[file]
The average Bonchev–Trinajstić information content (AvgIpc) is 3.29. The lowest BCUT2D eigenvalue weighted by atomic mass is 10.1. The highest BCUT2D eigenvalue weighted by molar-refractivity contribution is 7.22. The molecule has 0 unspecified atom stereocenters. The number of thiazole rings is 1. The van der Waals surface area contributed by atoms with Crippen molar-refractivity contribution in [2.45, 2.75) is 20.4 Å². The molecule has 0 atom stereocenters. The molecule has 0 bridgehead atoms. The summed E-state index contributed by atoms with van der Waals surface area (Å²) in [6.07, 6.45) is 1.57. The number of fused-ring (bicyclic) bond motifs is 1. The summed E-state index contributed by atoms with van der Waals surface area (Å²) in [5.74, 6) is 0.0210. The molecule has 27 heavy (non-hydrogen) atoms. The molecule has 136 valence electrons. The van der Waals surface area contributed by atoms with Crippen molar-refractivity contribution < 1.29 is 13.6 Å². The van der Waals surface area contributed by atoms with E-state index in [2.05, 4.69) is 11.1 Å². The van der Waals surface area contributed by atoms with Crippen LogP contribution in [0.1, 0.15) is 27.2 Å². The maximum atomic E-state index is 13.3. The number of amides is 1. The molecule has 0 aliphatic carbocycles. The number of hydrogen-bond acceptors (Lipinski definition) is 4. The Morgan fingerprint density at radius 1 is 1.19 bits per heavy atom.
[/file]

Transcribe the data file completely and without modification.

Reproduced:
The average Bonchev–Trinajstić information content (AvgIpc) is 3.29. The lowest BCUT2D eigenvalue weighted by atomic mass is 10.1. The highest BCUT2D eigenvalue weighted by molar-refractivity contribution is 7.22. The molecule has 0 unspecified atom stereocenters. The number of thiazole rings is 1. The van der Waals surface area contributed by atoms with Crippen molar-refractivity contribution in [2.45, 2.75) is 20.4 Å². The molecule has 0 atom stereocenters. The molecule has 0 bridgehead atoms. The summed E-state index contributed by atoms with van der Waals surface area (Å²) in [6.07, 6.45) is 1.57. The number of fused-ring (bicyclic) bond motifs is 1. The summed E-state index contributed by atoms with van der Waals surface area (Å²) in [5.74, 6) is 0.0210. The molecule has 27 heavy (non-hydrogen) atoms. The molecule has 136 valence electrons. The van der Waals surface area contributed by atoms with Crippen molar-refractivity contribution < 1.29 is 13.6 Å². The van der Waals surface area contributed by atoms with E-state index in [2.05, 4.69) is 11.1 Å². The van der Waals surface area contributed by atoms with Crippen LogP contribution in [0.1, 0.15) is 27.2 Å². The maximum atomic E-state index is 13.3. The number of amides is 1. The molecule has 0 aliphatic carbocycles. The number of hydrogen-bond acceptors (Lipinski definition) is 4. The Morgan fingerprint density at radius 1 is 1.19 bits per heavy atom.